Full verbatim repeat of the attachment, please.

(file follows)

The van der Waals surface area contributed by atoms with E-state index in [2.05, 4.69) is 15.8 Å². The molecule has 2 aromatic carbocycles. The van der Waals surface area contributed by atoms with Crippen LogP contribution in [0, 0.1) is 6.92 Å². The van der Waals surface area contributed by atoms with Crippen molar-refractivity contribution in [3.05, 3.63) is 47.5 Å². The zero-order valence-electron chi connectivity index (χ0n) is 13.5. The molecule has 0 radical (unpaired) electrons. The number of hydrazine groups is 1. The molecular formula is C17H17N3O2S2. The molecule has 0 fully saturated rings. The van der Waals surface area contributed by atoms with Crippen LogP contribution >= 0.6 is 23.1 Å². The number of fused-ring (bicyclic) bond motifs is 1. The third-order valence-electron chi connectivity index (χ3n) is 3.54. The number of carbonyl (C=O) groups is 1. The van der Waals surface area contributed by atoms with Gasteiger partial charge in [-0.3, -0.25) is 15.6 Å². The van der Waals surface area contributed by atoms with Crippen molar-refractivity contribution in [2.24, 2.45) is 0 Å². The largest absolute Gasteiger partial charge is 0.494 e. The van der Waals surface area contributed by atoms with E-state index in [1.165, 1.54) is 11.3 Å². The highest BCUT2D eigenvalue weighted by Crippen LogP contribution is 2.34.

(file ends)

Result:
The van der Waals surface area contributed by atoms with E-state index in [2.05, 4.69) is 15.8 Å². The molecule has 2 aromatic carbocycles. The van der Waals surface area contributed by atoms with Crippen LogP contribution in [0, 0.1) is 6.92 Å². The van der Waals surface area contributed by atoms with Crippen molar-refractivity contribution in [3.05, 3.63) is 47.5 Å². The zero-order valence-electron chi connectivity index (χ0n) is 13.5. The molecule has 0 radical (unpaired) electrons. The number of hydrazine groups is 1. The molecular formula is C17H17N3O2S2. The molecule has 0 fully saturated rings. The van der Waals surface area contributed by atoms with Crippen LogP contribution >= 0.6 is 23.1 Å². The number of fused-ring (bicyclic) bond motifs is 1. The third-order valence-electron chi connectivity index (χ3n) is 3.54. The number of carbonyl (C=O) groups is 1. The van der Waals surface area contributed by atoms with Gasteiger partial charge in [-0.3, -0.25) is 15.6 Å². The van der Waals surface area contributed by atoms with Crippen molar-refractivity contribution in [2.24, 2.45) is 0 Å². The largest absolute Gasteiger partial charge is 0.494 e. The van der Waals surface area contributed by atoms with E-state index in [1.165, 1.54) is 11.3 Å². The highest BCUT2D eigenvalue weighted by Crippen LogP contribution is 2.34.